Child Visitation Rights Under Maryland Family Law
Child visitation rights allow a parent or other person without to spend regular time with a child — even if they do not have legal child custody rights. Visitation arrangements are subject to approval by the Maryland state courts, which are always bound to consider the best interests of the child involved.
Child’s Best Interests Standard
When a Maryland court determines visitation rights and many other aspects of Maryland family law, the overarching standard relates to the best interests of the children involved. Stated otherwise, the Maryland courts must safeguard the interests of children before granting certain family law requests.
To ascertain a child’s best interests in visitation cases, the Maryland courts examine many factors, including but not necessarily limited to the:
- Character and fitness of the person requesting visitation rights;
- Preference of the child;
- Existence of legal agreements concerning visitation rights;
- Proximity of the custodial parent to the person requesting visitation rights;
- Likelihood of sustaining beneficial family relationships; and
- Previous abandonment or surrender of the child by the person requesting visitation rights, if any.
Requesting Child Visitation Rights
In order to request formal visitation rights, a person must file a petition with the Maryland state courts. In reviewing a request for visitation rights, the state courts will first consider the factors above to establish the best interests of the child involved.
- If granting visitation rights would not serve the child’s best interests, then the Maryland courts will deny the request, or the court may grant visitation but place restrictions and/or supervision.
- If granting visitation rights would serve the child’s best interests, then the Maryland courts may grant the request. However, state law does not require the courts to grant visitation rights to any person.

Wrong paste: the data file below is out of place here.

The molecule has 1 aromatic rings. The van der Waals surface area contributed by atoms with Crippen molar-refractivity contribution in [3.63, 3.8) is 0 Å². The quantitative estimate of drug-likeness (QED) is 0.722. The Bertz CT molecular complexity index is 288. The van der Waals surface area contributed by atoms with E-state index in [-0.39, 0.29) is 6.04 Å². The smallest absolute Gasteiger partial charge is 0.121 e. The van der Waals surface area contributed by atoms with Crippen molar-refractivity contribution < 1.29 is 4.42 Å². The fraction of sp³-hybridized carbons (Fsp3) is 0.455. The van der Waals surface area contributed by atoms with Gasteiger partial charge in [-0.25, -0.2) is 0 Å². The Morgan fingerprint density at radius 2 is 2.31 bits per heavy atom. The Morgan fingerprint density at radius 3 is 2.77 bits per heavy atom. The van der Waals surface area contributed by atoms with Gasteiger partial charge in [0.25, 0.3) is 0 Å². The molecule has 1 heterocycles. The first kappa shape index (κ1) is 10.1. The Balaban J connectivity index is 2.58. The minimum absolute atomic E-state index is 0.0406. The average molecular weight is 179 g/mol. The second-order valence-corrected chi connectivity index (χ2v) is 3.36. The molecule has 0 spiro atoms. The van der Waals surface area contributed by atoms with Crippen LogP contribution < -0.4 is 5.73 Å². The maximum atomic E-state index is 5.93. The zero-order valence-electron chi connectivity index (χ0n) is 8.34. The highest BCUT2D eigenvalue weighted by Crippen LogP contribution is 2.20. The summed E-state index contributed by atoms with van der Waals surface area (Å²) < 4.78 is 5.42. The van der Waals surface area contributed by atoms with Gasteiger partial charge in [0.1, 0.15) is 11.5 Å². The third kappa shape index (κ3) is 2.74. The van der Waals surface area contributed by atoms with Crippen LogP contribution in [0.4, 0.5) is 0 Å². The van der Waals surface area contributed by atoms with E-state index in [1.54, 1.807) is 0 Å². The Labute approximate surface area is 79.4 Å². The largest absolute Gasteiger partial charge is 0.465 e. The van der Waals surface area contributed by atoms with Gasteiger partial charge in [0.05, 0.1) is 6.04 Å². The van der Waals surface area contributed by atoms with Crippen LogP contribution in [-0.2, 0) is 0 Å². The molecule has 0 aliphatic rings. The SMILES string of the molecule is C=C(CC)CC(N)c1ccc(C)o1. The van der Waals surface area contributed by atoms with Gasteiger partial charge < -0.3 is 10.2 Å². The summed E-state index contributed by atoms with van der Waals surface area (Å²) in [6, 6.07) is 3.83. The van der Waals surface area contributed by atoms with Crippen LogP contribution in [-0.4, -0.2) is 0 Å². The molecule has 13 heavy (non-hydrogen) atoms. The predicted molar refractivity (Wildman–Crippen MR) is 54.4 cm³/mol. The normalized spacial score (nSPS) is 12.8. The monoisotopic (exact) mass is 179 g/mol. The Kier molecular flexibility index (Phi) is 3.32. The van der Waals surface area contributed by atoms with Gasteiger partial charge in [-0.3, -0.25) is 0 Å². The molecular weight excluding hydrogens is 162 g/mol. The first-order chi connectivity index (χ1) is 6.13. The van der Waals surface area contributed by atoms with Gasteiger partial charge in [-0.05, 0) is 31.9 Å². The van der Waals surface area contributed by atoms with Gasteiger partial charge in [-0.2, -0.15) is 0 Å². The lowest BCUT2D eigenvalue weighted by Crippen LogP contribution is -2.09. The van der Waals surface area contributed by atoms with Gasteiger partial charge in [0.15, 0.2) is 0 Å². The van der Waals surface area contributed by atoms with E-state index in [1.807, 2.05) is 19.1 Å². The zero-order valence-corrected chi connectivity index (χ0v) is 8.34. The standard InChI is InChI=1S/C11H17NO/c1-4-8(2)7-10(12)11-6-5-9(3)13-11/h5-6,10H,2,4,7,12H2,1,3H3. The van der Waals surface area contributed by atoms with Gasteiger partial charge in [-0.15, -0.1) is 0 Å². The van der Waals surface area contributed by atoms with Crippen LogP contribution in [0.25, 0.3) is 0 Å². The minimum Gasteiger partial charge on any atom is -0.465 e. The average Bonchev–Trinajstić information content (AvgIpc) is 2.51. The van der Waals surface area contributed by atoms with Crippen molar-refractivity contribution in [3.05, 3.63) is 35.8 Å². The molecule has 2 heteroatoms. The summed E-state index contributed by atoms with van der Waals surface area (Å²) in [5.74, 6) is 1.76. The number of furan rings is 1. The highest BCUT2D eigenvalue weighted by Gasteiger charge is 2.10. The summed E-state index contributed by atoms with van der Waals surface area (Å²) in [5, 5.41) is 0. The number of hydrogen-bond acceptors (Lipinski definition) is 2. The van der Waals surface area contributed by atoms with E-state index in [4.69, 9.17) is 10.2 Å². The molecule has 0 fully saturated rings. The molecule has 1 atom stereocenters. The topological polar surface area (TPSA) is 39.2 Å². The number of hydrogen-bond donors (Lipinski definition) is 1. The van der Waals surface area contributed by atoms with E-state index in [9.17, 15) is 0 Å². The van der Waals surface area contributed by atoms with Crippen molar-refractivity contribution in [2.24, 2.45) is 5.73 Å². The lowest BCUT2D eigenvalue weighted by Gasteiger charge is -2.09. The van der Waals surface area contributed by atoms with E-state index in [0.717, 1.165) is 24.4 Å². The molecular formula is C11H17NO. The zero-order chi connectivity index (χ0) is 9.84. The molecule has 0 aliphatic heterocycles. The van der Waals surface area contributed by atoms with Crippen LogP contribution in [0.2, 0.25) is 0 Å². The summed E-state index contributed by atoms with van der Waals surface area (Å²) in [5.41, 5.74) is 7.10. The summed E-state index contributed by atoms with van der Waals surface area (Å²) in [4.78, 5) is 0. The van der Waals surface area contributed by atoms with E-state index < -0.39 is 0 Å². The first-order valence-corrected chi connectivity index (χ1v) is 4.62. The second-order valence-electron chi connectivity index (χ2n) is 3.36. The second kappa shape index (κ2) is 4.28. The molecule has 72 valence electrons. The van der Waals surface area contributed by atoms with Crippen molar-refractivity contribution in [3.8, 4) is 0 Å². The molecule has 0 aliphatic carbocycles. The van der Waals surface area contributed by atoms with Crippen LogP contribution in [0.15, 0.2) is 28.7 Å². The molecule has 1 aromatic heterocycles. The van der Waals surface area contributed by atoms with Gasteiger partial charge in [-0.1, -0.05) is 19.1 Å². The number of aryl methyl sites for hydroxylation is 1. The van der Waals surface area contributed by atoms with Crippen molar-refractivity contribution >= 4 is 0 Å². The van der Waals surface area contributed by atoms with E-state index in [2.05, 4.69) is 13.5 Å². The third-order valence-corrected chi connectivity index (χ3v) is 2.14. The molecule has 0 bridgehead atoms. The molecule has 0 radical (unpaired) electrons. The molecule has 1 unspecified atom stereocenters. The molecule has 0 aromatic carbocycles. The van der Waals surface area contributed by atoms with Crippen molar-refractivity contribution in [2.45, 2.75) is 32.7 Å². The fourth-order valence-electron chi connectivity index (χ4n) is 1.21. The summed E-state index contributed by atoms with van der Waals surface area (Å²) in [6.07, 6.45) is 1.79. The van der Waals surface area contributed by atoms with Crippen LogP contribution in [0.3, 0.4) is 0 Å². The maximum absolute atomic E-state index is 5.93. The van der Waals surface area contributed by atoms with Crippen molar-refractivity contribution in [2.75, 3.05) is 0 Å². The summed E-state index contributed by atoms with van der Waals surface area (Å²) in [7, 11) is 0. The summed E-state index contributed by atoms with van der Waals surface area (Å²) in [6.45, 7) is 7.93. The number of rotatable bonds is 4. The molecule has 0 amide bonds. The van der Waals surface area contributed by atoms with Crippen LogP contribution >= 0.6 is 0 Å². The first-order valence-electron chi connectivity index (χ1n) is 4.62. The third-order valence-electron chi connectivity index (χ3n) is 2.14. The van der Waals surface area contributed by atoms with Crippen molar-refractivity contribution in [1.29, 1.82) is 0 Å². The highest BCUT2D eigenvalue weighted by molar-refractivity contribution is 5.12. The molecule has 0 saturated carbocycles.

Ineligibility for Child Visitation Rights
Under Maryland Code of Family Law Section 9-101, there are certain situations in which a person may become ineligible for child visitation rights. When considering a request for child visitation rights, the Maryland courts also investigate any past instances of abuse or neglect.
If the person requesting visitation rights previously abused or neglected the child in question, the Maryland courts engage in further analysis. If abuse or neglect is likely to reoccur, the courts will not grant the request for child visitation rights or will require supervision of the visits. On the other hand, if the courts determine that there is zero likelihood of future abuse or neglect, it is possible to attain child visitation rights.
Interference with Child Visitation Rights
Under Maryland Code of Family Law Section 9-105, there are rules against interfering with lawfully obtained child visitation rights. When there is interference with or denial of child visitation rights, the Maryland courts may award any of the remedies below:
- Reschedule the visitation that was denied or interfered with;
- Modify the visitation order with additional terms and conditions to prevent future denial or interference; and
- Award legal costs and attorneys to the person whose visitation rights were denied or interfered with.
Let Us Help You Today
If you have legal questions about child visitation rights in Maryland, it can be highly constructive to consult with an experienced family law attorney. The Bel Air family attorneys at Schlaich & Thompson, Chartered have more than 60 years of combined legal experience in family and criminal law, including child visitation rights. If you need legal help, contact us today for an initial consultation.